Kinsella, McLoughlin unstoppable late as Griffins rally to beat Wesmen 3-2

Cassidy Kinsella blasts one through the Winnipeg block on Friday night. She had 23 kills - the fourth-highest single game output of her Canada West career, which will come to an end on Saturday (Robert Antoniuk photo).
Cassidy Kinsella blasts one through the Winnipeg block on Friday night. She had 23 kills - the fourth-highest single game output of her Canada West career, which will come to an end on Saturday (Robert Antoniuk photo).

Jefferson Hagen / MacEwan Athletics

EDMONTON – Fittingly, it was Cassidy Kinsella who nuked a volleyball through the block from the left side for the deciding point on Friday night.

Playing in the final weekend of her Canada West career, the fifth-year outside hitter rescued the Griffins from the jaws of defeat with unstoppable play down the stretch – her game-high 23 kills delivering a 3-2 come-from-behind victory over the Winnipeg Wesmen (25-22, 23-25, 24-26, 25-14, 15-8).

"That's the efficiency that we have come to expect from one of the best outsides in Canada West," said MacEwan head coach Ken Briggs.

That's Kinsella's highest kills total in a match this season and fourth-most of any Griffins player in a single Canada West game as she continues to climb up the conference career ladder. She remains unlikely to catch conference career kills leader Meg Casault (formerly of Alberta), whom she is trailing by 38 with one match to go. But she is likely to advance to second in career points; with 24.5 on Friday, she trails former Trinity Western star Sophie Carpentier by just six.

Riding shotgun to Kinsella's success was fifth-year setter Claire McLoughlin, who recorded a game-high 48 assists and 14 digs.

"I thought Claire had a great game as the setting part, but her digs really stood out," said Briggs. "The digging part was great. A year ago, she wouldn't have dug those. She had it going the whole game."

Unfortunately, as a team, the Griffins really didn't have it going all night. As has been the story of their season, the night was like a wild roller-coaster ride. Just hang on for dear life.

In the first set, the Griffins raced out to a 16-6 lead, only to concede separate runs of 4-0, 5-0 and 3-0 that had the Wesmen on the verge of a stunning comeback, down just 23-22. But Winnipeg's momentum stalled after a Griffins' timeout with a service error and Kate Rozendaal put the set away with a left-side blast.

"Our slow start, I see it on our side," said Wesmen head coach Diane Scott. "We've struggled with our youth and we've excelled with our youth.

"It's been a year of having them all show up and be intense enough and focused enough all on the same page at once. That was our issue at the start of the match. We weren't engaged, we weren't focused. We were a little too loose. We need to be a little scared, if that makes sense. Not to stifle us, but to stay engaged."

The second set was MacEwan's worst of the match as they really had trouble setting up much of a block and Winnipeg played better defence. The majority of the Griffins' errors came in that set and Winnipeg took advantage, with Emma Parker putting it away on their second set point.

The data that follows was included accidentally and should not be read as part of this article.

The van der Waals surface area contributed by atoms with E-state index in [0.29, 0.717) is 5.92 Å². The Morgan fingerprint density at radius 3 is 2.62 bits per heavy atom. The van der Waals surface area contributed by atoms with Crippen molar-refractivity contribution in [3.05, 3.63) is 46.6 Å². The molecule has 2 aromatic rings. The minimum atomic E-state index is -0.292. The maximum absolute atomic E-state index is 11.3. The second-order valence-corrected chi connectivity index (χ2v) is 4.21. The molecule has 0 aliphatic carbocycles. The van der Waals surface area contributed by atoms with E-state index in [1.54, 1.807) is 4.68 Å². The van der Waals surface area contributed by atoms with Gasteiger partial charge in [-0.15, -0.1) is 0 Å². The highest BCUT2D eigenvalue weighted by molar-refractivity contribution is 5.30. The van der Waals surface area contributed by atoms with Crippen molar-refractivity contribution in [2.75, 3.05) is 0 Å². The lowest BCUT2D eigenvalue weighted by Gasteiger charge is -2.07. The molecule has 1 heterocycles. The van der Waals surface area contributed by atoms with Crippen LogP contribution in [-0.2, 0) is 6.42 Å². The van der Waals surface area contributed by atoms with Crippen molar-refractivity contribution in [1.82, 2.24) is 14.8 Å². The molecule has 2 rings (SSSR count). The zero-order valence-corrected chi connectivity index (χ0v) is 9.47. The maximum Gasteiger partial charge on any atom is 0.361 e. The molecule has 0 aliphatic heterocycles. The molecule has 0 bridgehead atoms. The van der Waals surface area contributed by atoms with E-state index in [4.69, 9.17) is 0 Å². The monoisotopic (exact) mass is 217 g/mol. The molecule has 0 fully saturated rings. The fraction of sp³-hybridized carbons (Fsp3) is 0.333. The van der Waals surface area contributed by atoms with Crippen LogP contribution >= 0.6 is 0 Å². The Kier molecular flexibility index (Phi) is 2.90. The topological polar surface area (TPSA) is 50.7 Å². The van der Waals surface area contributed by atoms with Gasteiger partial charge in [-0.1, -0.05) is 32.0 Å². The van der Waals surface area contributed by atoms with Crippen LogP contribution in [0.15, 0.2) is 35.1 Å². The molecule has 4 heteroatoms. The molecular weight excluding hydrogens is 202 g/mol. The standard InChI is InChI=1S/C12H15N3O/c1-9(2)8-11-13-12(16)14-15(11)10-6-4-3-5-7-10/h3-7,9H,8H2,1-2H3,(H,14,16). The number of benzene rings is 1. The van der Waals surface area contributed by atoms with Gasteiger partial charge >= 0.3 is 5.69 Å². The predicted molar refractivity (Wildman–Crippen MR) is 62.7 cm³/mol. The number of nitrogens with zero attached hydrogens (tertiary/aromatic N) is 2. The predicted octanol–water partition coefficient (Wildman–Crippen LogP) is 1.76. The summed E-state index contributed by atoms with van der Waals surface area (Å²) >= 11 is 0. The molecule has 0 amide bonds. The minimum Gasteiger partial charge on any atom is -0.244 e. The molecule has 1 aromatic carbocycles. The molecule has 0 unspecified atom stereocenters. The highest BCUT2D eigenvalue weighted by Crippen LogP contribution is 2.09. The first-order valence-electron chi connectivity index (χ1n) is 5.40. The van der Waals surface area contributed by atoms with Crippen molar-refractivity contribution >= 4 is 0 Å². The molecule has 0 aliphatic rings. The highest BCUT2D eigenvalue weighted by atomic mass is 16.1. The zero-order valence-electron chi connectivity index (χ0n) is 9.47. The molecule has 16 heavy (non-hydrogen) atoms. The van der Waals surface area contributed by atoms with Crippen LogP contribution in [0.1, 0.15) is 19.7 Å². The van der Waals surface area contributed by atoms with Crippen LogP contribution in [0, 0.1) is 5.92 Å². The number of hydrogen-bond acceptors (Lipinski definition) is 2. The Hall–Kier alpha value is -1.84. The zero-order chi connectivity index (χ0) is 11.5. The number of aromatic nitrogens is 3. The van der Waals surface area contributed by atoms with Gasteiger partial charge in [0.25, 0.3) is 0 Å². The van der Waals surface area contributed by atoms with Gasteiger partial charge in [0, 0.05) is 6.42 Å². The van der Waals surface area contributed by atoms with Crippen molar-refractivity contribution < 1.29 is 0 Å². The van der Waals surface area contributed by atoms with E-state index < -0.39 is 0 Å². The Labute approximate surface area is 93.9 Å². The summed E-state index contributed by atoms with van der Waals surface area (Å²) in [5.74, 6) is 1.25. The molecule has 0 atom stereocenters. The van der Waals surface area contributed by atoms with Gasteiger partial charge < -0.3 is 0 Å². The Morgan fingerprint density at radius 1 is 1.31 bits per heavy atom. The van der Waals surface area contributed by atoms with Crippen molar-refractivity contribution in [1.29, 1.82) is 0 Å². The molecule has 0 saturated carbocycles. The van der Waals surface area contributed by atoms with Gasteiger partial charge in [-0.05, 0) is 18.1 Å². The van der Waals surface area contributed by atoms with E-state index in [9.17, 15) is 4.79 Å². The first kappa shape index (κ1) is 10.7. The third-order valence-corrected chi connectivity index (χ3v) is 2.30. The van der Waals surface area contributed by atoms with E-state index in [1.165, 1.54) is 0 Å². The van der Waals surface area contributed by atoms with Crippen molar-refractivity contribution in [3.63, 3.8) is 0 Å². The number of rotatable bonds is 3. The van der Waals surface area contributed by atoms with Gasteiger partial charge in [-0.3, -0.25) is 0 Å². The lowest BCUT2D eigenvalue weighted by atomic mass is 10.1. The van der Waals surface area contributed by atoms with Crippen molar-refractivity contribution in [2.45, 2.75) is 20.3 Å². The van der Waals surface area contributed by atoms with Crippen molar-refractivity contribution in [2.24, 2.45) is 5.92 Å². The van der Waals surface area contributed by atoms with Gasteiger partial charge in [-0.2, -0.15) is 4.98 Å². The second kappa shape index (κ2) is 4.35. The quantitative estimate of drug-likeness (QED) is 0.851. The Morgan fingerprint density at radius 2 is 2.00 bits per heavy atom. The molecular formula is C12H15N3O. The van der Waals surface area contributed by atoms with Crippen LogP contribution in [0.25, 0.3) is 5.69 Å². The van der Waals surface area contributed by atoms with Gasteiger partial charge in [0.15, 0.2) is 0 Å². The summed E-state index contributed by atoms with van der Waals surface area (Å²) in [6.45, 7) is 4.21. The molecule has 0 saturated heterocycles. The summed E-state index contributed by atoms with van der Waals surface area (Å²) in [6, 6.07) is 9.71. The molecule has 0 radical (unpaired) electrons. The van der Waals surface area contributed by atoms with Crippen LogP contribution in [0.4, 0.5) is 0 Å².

"It was just all timing," said Briggs of a block that has had success against some of Canada West's top teams this season, but really struggled against the Wesmen. "We talked about it endlessly. We were just impatient. We must have had 10 balls that we blocked, but they were on our side after. We hesitated for a while. Our communication wasn't as strong as it needed to be in those situations.

"You look at the (stats) sheet and it's not as bad as it felt out there."

The teams traded points in the third set and MacEwan looked poised to end it, up 24-22, before conceding a painful 4-0 run. Rylie Dickson ended it on one of Winnipeg's seven service aces in the set.

But, just when it seemed the Griffins were falling apart, they flipped a switch and dominated the rest of the match. The fourth set wasn't even close, as MacEwan used a 10-0 run in the middle of it to gain an insurmountable lead. It ended when McKenna Stevenson and Lauren Holmes blocked Kalena Schulz.

"We didn't come out of the gate in the fourth set," lamented Scott. "We were up 2-1 and we talked about it in the timeout that it's not over and stay more engaged. Don't think that you can sit back. We haven't been in that position, being up 2-1, for months.

"The first six points MacEwan got in the fourth set were our unforced errors, so that's hard to come back from. That's not taking anything away from MacEwan. They're a good team and they've struggled this year without that making any sense because they're an athletic, more veteran team."

That veteran team, specifically Kinsella and McLoughlin, really showed up in the fifth as MacEwan put it away.

"That fourth set's scary when you dominate because it's never the same going into the fifth, yet we did keep it going in the fifth," said Briggs. "Our goal in those last two sets was 'OK, let's just limit our errors.' And we did. That's a good total (16) considering how many balls we swung at (154).

"It felt so bad because it was all at the beginning in that first set or two."

Besides Kinsella and McLoughlin, the Griffins (3-20) got 11 kills each from Rozendaal and Holmes.

Winnipeg (1-22) was led by Schulz's 15 kills and Parker's 14. Dickson had 47 assists.

They'll will meet again on Saturday night (5 p.m. MT, Atkinson Gym, Canada West TV), which is the final match of the season for both teams. MacEwan will honour its four graduating players – Kinsella, McLoughlin, Rozendaal and Karly Edgar – on Senior Night.